Growth mindset, the belief that intelligence can be developed, has become a central tenet of the education field’s growing attention to the non-academic side of student success.
But a new study by Czech researchers contradicts a healthy body of research that has suggested growth mindsets contribute to higher student achievement. Published recently in the journal Personality and Individual Differences, it found a negative relationship between measures of students’ growth mindset and academic achievement.
How should we think about the new research? Does it undercut the prior work pointing to the positive impact of growth mindsets? The answer is a clear “no,” for two reasons.
First, researchers have found a positive relationship between growth mindset and academic achievement in a variety of settings using different research designs and different measures of growth mindset and academic achievement.
For example, a team of Stanford University researchers found that 10th grade students in Chile with a growth mindset were three times more likely to land in the top quintile on achievement tests than students with a fixed mindset—the belief that intelligence is a fixed trait—and only a quarter as likely to score in the bottom quintile. And using data on 250,000 students in California over two years, Martin West and his Harvard University co-authors found growth mindset to be a useful predictor of students’ achievement in math and English language arts.
Second, the Czech study did not employ a compelling measure of academic achievement in K-12 schools. Rather, it focused on scores on an aptitude test used to inform university admissions. There’s certainly overlap between academic achievement and scholastic aptitude, but a test of one isn’t necessarily a substitute for a test of the other.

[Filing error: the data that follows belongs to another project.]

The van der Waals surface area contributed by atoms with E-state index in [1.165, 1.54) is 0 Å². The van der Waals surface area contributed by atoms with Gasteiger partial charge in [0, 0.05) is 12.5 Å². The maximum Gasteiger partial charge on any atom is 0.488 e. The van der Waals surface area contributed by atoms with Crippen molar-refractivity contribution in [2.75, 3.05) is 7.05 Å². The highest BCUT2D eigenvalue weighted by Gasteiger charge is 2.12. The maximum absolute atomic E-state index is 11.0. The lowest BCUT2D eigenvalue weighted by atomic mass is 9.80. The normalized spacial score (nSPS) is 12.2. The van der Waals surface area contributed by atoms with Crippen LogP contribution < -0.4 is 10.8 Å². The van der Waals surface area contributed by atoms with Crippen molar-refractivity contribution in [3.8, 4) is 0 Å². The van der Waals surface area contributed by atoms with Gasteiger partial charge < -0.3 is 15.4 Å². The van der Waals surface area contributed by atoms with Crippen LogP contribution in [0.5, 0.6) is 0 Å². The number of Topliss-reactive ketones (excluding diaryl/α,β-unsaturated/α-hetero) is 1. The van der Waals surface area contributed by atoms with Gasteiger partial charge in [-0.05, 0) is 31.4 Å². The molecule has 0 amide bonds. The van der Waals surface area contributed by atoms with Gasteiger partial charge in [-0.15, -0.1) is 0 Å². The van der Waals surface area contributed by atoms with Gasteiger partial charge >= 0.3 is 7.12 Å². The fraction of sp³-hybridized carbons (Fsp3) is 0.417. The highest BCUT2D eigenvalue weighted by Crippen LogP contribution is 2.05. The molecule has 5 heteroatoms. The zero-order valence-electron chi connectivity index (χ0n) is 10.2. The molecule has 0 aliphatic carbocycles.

And while there’s some evidence suggesting that specific preparation for the aptitude test in question may improve scores, it’s not at all clear that growth mindset measured by way of a brief, optional pre-test survey should track intensity of preparation for the test.
Taken together, the new study’s limitations and the strength of extant knowledge mean we shouldn’t abandon efforts to inculcate growth mindset as one means to boost academic achievement in K-12 education.
This is not to say that schools employing interventions targeting growth mindset are in the clear. The design of the interventions and the fidelity of their use, for example, matter a great deal. Simply telling students to try harder because effort and intelligence go together is decidedly not a best practice, but there is an emerging body of knowledge pointing to ways adults might interact differently with students to promote a growth mindset.
We should not jettison this because of a headline tagging a single study that is only tangentially related to the challenge of improving outcomes for students.